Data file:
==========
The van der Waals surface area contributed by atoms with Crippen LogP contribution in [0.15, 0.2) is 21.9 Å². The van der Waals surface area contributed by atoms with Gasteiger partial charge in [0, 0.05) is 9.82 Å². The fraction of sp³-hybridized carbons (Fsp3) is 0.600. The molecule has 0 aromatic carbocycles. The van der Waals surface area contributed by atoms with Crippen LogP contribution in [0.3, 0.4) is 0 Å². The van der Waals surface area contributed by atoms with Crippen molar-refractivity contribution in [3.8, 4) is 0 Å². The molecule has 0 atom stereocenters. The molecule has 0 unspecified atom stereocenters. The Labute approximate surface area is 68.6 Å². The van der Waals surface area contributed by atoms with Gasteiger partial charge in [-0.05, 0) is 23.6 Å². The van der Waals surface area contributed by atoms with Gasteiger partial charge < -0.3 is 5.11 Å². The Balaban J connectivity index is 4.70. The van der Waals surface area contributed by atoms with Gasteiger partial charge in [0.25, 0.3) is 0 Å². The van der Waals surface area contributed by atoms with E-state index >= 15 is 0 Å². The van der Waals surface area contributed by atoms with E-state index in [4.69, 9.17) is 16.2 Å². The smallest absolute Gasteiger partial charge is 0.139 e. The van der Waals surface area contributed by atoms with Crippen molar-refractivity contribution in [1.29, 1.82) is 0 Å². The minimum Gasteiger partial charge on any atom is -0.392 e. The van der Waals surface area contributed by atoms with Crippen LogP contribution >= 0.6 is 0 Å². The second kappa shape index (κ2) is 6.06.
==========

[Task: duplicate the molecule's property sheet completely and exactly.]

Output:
The van der Waals surface area contributed by atoms with Crippen LogP contribution in [0.15, 0.2) is 21.9 Å². The van der Waals surface area contributed by atoms with Gasteiger partial charge in [0, 0.05) is 9.82 Å². The fraction of sp³-hybridized carbons (Fsp3) is 0.600. The molecule has 0 aromatic carbocycles. The van der Waals surface area contributed by atoms with Crippen LogP contribution in [0.3, 0.4) is 0 Å². The van der Waals surface area contributed by atoms with Crippen molar-refractivity contribution in [3.8, 4) is 0 Å². The molecule has 0 atom stereocenters. The molecule has 0 unspecified atom stereocenters. The Labute approximate surface area is 68.6 Å². The van der Waals surface area contributed by atoms with Gasteiger partial charge in [-0.05, 0) is 23.6 Å². The van der Waals surface area contributed by atoms with Gasteiger partial charge < -0.3 is 5.11 Å². The Balaban J connectivity index is 4.70. The van der Waals surface area contributed by atoms with Gasteiger partial charge in [0.25, 0.3) is 0 Å². The van der Waals surface area contributed by atoms with E-state index >= 15 is 0 Å². The van der Waals surface area contributed by atoms with E-state index in [4.69, 9.17) is 16.2 Å². The smallest absolute Gasteiger partial charge is 0.139 e. The van der Waals surface area contributed by atoms with Crippen molar-refractivity contribution in [1.29, 1.82) is 0 Å². The minimum Gasteiger partial charge on any atom is -0.392 e. The van der Waals surface area contributed by atoms with Crippen LogP contribution >= 0.6 is 0 Å². The second kappa shape index (κ2) is 6.06.